ST. PAUL -- From bees to trees, there are fees. State surcharges span the faucet to the phone line. In Minnesota, fees literally reach from the cradle to the grave.
As Republican Gov.-elect Tim Pawlenty and the Legislature scour the state budget for ways to cover a projected $4.56 billion deficit without raising taxes -- something Pawlenty said he will not do -- they may raise existing fees or explore new ones.
Fees generally fund direct services for those who pay them and taxes tend to be dispersed more widely, but some people see a fuzzy line between the two. Pawlenty himself admits that the distinction is "imperfect," and there is sure to be a hearty debate about whether higher fees would violate his pledge.
"Any time the state asks citizens for money -- either as a fee or as a tax -- it has the same impact on their wallet. So I don't see a difference," said House Minority Leader Matt Entenza, DFL-St. Paul.
Minnesota has hundreds of fees.
They start at birth: A $21 fee is charged to test each of the roughly 65,000 newborns per year for metabolic disorders more expensive to treat later in life.
They extend past death: The fee for a certified death record can run anywhere from $8 to $20. Additional charges can be assessed if vital records are amended.
They pop up at work: Teachers, morticians, drug counselors, plumbers, nurses, therapists, notaries, barbers, beauticians, insurance agents, attorneys, podiatrists, private detectives, car dealers and people in other professions pay for licenses to work in the state.
They reach into the home: A six-cent monthly surcharge is tacked onto all telephone lines to fund a program that provides phone bill credits to elderly and disabled Minnesotans with low incomes. A $5.21 annual fee is charged for each home and business connection to a public water supply to pay for efforts to keep drinking water clean.
They touch recreation: Campground, snowmobile, watercraft, hunting and fishing fees are essential to Department of Natural Resources operations. And the Minnesota Zoo depends heavily on admission fees.
On the whole, state fees generate little compared to the $10 billion currently brought in each year from sales, income and corporate taxes. In fiscal year 2002, state government raised $783 million through fees. That figure is expected to climb to $842 million by 2005 if no changes are made.
Less than one-third of 2002 fee money -- about $250 million -- wound up in the state's general treasury free for any use.
In many cases, fee revenue flows into special accounts or is otherwise earmarked to cover programs specific to particular fees. The ones paid by dairy producers and processors, for example, are dedicated to things like milk inspection and dairy promotion.
The tangible return on fees provides a measure of comfort to people paying them, said Dave Hovet, director of financial management for the Department of Health. The department brought in $25 million in fees in 2002 and plugged nearly $23 million back into fee-based programs.
"If the plumbers and the morticians pay for their services, that's the services they should get," Hovet said. "It shouldn't be a hidden tax."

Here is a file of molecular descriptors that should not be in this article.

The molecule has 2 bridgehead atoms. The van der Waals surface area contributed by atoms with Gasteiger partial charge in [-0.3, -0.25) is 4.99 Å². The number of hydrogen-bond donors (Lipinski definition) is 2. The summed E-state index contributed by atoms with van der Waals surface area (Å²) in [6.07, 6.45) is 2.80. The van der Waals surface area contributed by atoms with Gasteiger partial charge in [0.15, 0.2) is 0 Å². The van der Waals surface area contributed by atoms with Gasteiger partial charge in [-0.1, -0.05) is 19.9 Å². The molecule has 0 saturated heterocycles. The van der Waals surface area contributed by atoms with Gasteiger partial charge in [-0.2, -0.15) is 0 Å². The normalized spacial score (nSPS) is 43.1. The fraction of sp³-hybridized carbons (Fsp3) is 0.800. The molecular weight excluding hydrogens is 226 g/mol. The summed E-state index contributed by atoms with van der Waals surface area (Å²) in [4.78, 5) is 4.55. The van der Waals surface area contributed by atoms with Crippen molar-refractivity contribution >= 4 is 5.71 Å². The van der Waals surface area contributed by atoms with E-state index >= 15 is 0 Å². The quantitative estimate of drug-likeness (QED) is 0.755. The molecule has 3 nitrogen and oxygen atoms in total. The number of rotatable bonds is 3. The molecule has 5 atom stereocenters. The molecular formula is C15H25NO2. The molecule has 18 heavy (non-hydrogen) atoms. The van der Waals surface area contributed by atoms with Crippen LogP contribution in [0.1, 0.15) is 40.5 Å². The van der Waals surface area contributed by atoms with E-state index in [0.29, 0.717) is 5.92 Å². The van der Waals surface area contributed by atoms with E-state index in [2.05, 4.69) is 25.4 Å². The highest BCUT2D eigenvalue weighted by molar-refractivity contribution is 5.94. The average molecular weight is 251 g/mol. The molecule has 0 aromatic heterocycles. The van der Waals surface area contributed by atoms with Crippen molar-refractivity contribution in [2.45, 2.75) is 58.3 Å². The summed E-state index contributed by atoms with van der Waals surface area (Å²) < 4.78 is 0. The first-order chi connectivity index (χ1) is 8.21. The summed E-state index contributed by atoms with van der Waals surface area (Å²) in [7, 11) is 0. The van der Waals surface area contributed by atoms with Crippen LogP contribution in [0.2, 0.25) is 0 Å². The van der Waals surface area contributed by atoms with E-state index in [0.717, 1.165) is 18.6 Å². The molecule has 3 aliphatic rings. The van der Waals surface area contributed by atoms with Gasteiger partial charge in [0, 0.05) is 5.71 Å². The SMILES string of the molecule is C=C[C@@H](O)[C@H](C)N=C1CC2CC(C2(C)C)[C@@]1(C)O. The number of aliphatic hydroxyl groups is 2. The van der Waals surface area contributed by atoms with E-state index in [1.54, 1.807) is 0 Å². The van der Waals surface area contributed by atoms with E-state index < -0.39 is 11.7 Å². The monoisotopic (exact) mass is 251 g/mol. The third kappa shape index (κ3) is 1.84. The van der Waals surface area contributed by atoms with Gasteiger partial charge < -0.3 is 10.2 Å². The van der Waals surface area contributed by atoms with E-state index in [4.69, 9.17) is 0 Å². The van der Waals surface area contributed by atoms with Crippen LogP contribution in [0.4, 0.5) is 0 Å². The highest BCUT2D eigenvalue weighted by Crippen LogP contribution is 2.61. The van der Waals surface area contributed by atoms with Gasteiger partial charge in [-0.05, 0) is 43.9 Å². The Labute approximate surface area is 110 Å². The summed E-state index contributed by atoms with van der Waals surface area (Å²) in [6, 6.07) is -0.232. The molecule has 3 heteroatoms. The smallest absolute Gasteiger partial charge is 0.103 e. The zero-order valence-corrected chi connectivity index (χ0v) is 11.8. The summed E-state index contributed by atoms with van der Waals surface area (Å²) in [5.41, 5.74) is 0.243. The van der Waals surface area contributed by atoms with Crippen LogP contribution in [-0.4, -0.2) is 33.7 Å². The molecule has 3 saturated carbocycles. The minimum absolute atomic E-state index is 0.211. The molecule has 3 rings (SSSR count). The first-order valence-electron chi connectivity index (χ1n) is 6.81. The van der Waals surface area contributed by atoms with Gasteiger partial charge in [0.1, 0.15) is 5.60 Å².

The often direct link between money put in and money going out helps explain why proposals to raise fees get a more subdued reaction than attempts to hike taxes, said Dan Salomone, executive director of the Minnesota Taxpayers Association, a group that researches and writes about tax policy.
"(People) know what they're getting and know what they're paying for it," Salomone said. "It's very specific. It's almost like it's a private transaction. It just happens to be coming from government."
When Gov. Jesse Ventura's commerce commissioner recommended last session that that agency stop inspecting salons, the cosmetology industry protested and even offered to accept higher fees to maintain enforcement activities.
"As long as you get the service there is not going to be a complaint about the fee," explained Chris Kneeland of the National Cosmetology Association of Minnesota.
The same discussion is occurring at the Minnesota Nursery and Landscape Association. The group's board supports raising various nursery fees that have been constant for a decade, so, among other things, the Department of Agriculture can keep up an aggressive hunt for gypsy moths, Asian longhorn beetles and other plant-damaging pests.
But executive director Bob Fitch said the association's support for a fee increase is qualified. "Our fees should not be increased to cover the budget deficit. Our fees should be increased to pay for the increased cost of the programs," he said.
Salomone suspects that more interest groups will seek new or higher fees in hopes of sparing their programs from damaging cuts.
Pawlenty, whose budget plan is due in February, said recently that the incoming administration is "reviewing all options" when it comes to fees, even the possibility that dedicated accounts might be tapped for budget balancing.
His staff is particularly in search of fees that don't cover costs of the programs and are supplemented by tax dollars. For instance, the Legislature propped up regulatory efforts for fertilizer through a $400,000 infusion over the last two years, partly because the Agriculture Department's duties have expanded and costs have risen while the corresponding fees haven't gone up since 1989.
But Pawlenty is not buying into the repackaging that some interest groups have already begun to further their causes. Anti-smoking groups seeking higher cigarette taxes have started characterizing them as "tobacco user fees" and some backers of a gas tax increase also describe theirs as a fee.
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